Suzanne Malveaux, CNN Anchor and former White House correspondent, leaves Network after 20 years

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Suzanne Malveaux

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Suzanne Malveaux, CNN’s longtime White House correspondent, national reporter and broadcaster, is leaving the network after 20 years.

CNN CEO Chris Licht announced the news during a meeting Friday morning, according to CNN The Washington Post.

In a memo obtained by multiple outlets, including TBEN, the 56-year-old Malveaux shared that she would be leaving her job to focus on her family and pursue “new opportunities,” including a partnership with Nelson Mandela’s great-grandson.

The veteran journalist’s longtime partner is Karine Jean-Pierre, the current White House press secretary, and they share an 8-year-old daughter.

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Malveaux, who was a correspondent for NBC News in Chicago and Washington, D.C. before joining CNN, said she will be “forever grateful for the opportunities CNN gave me.”

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“I was deeply honored to showcase the stories of human resilience from post-Katrina New Orleans to Cairo, Kabul, Washington and Lviv,” she wrote in the memo. “I hope my work has helped our audiences better understand the world as it changes around us.”

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The Harvard graduate, whose father was dean of the College of Medicine at Howard University, and whose mother was an educator who died of ALS in 2018, has covered a wide variety of news in her two decades with the cable network.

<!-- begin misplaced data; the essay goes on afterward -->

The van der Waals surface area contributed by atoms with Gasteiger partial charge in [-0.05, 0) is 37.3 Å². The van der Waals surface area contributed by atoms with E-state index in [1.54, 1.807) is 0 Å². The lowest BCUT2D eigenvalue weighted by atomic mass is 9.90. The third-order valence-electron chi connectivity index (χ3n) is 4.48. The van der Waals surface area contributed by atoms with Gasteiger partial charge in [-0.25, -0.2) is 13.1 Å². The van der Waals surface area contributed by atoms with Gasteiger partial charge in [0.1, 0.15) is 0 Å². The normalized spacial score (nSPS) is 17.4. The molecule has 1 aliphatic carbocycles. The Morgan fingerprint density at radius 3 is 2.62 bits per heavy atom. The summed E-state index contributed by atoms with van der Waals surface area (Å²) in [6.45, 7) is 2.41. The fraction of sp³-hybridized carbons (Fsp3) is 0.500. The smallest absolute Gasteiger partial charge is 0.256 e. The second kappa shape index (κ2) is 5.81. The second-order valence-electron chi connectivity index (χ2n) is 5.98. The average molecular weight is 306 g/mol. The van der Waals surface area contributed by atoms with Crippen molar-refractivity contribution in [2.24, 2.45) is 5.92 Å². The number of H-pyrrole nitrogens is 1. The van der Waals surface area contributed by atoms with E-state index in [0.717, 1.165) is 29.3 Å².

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Malveaux covered five presidents, including Barack Obama’s campaign, and was one of the first black women at CNN to solo anchor a weekday show.

Suzanne Malveaux

Suzanne Malveaux

Larry Busaca/Getty Suzanne Malveaux

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“CNN’s platform enabled me to raise global awareness for those brave people battling ALS, including my mother Myrna Malveaux who fought to keep us as one family during her illness,” she wrote. “While I thrived on the energy of covering breaking news and politics, the rhythm of my life has shifted to the more personal.”

She added: “I love being a mother, and the time I have with my eight-year-old daughter is priceless. I am so grateful that my mother and daughter had the opportunity to have a beautiful relationship in to build before she died.”

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Malveaux said she approached the network last fall asking to step away from her full-time role, and that “they supported me.”

The reporter joins a number of personalities who have left the network in recent months, including Pentagon correspondent Barbara Starr and anchor reporter Martin Savidge.

Hundreds of staff were laid off last month, but Malveaux’s departure is not related to the unrest, according to TBEN.

Earlier this week, newly retired Republican Adam Kinzinger joined CNN’s political team as a senior commentator.